Protests in Italy as government restricts same-sex parent rights

Italy legalized same-sex civil unions in 2016, but did not give gay couples the right to adopt.

Hundreds of people have taken to the streets in Milan to protest measures by Italy’s new right-wing government to curtail the rights of same-sex parents.

“You are explaining to my son that I am not his mother,” read a sign held aloft in a sea of ​​rainbow flags in one of the northern city’s central squares on Saturday.

Italy legalized same-sex civil unions in 2016, but opposition from the Catholic Church meant it stopped granting gay couples the right to adopt.

Instead, decisions have been made by the courts on a case-by-case basis in legal action taken by parents, although some local authorities have decided to act unilaterally.

Milan registered children of same-sex couples conceived abroad through surrogacy, which is illegal in Italy, or medically assisted procreation, which is only available to heterosexual couples.

But the center-left mayor, Beppe Sala, revealed this week that these registrations had stopped after the Interior Ministry sent a letter insisting that the courts should decide.

“It’s an obvious step backwards from a political and social point of view, and I put myself in the shoes of those parents who thought they could count on this opportunity in Milan,” he said in a podcast while promising the change to combat.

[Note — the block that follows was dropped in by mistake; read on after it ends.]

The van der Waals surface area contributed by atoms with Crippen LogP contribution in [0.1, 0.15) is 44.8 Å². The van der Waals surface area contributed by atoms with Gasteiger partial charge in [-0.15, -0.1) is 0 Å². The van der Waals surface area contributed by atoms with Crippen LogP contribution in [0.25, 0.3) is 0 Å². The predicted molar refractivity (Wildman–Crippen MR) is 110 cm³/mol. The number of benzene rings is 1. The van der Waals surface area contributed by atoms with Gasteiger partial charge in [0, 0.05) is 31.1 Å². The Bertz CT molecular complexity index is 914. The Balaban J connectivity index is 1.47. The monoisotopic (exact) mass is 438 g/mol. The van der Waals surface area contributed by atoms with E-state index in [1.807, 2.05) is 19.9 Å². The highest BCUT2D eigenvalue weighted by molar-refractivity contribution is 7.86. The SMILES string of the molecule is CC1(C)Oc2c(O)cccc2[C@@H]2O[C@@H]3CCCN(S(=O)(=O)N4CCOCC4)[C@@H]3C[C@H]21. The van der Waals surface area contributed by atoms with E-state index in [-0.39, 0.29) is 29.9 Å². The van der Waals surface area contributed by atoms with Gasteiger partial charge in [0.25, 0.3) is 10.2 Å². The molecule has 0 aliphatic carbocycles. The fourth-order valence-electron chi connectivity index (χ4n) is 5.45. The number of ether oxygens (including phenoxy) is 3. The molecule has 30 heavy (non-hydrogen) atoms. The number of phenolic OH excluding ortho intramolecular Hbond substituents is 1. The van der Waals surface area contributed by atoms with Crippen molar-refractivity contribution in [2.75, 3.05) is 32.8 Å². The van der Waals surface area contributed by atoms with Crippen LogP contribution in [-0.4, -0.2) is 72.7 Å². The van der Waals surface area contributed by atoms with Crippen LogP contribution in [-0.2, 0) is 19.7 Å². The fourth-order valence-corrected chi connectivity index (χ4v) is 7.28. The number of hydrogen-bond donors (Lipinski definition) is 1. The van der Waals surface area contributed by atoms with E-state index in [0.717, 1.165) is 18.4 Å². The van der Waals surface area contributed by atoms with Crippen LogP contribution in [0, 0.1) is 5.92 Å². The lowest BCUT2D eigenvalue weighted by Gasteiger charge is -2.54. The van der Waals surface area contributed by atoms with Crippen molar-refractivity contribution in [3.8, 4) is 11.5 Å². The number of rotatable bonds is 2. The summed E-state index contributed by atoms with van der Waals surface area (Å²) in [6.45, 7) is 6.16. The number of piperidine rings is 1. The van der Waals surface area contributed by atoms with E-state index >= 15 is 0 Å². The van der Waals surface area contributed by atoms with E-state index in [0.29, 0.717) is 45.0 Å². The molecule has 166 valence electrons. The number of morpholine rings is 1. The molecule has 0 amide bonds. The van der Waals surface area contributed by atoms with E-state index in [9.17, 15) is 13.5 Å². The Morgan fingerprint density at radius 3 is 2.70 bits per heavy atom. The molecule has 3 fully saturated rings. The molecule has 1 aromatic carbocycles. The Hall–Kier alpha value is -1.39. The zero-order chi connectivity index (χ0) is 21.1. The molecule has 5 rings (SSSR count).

Fabrizio Marrazzo of the Gay Party said about 20 children are waiting to be registered in Milan, condemning the change as “unjust and discriminatory”.

A mother or father who is not legally recognized as the parent of their child can face enormous bureaucratic problems, including the risk of losing the child if the registered parent dies or the couple’s relationship breaks down.

Elly Schlein, the newly elected leader of the center-left Democratic Party, was among the opposition politicians who attended Saturday’s protest, which saw many campaigners rant against the new national government.

Prime Minister Giorgia Meloni, whose far-right Brothers of Italy party came first in September’s elections, places a strong emphasis on traditional family values.

“Yes to natural families, no to the LGBT lobby!” she said last year in a speech ahead of her election as head of a right-wing coalition that includes Matteo Salvini’s anti-immigration league.

Earlier this week, a Senate committee voted against an EU plan to require member states to recognize same-sex parents’ rights granted elsewhere in the bloc.